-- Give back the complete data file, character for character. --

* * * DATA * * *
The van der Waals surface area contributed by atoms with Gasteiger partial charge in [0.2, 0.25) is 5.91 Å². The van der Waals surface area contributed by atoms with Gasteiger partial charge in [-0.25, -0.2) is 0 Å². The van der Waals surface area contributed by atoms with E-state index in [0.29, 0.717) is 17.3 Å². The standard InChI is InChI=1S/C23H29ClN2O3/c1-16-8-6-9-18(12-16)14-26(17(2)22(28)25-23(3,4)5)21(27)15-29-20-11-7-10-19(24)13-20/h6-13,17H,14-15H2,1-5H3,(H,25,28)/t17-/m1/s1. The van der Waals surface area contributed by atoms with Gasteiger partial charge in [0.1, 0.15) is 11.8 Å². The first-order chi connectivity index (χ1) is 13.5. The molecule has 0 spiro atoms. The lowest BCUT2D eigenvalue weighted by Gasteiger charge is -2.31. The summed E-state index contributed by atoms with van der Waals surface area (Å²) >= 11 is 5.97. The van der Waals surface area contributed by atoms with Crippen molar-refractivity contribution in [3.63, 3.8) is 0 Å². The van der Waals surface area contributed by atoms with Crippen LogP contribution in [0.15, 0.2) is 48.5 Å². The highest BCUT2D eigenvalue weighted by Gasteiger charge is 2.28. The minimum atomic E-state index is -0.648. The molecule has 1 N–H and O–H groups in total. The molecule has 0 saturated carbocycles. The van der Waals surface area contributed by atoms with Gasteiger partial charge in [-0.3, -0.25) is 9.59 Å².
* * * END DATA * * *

The van der Waals surface area contributed by atoms with Gasteiger partial charge in [0.2, 0.25) is 5.91 Å². The van der Waals surface area contributed by atoms with Gasteiger partial charge in [-0.25, -0.2) is 0 Å². The van der Waals surface area contributed by atoms with E-state index in [0.29, 0.717) is 17.3 Å². The standard InChI is InChI=1S/C23H29ClN2O3/c1-16-8-6-9-18(12-16)14-26(17(2)22(28)25-23(3,4)5)21(27)15-29-20-11-7-10-19(24)13-20/h6-13,17H,14-15H2,1-5H3,(H,25,28)/t17-/m1/s1. The van der Waals surface area contributed by atoms with Gasteiger partial charge in [0.1, 0.15) is 11.8 Å². The first-order chi connectivity index (χ1) is 13.5. The molecule has 0 spiro atoms. The lowest BCUT2D eigenvalue weighted by Gasteiger charge is -2.31. The summed E-state index contributed by atoms with van der Waals surface area (Å²) >= 11 is 5.97. The van der Waals surface area contributed by atoms with Crippen molar-refractivity contribution in [3.63, 3.8) is 0 Å². The van der Waals surface area contributed by atoms with Crippen LogP contribution in [0.15, 0.2) is 48.5 Å². The highest BCUT2D eigenvalue weighted by Gasteiger charge is 2.28. The minimum atomic E-state index is -0.648. The molecule has 1 N–H and O–H groups in total. The molecule has 0 saturated carbocycles. The van der Waals surface area contributed by atoms with Gasteiger partial charge in [-0.3, -0.25) is 9.59 Å².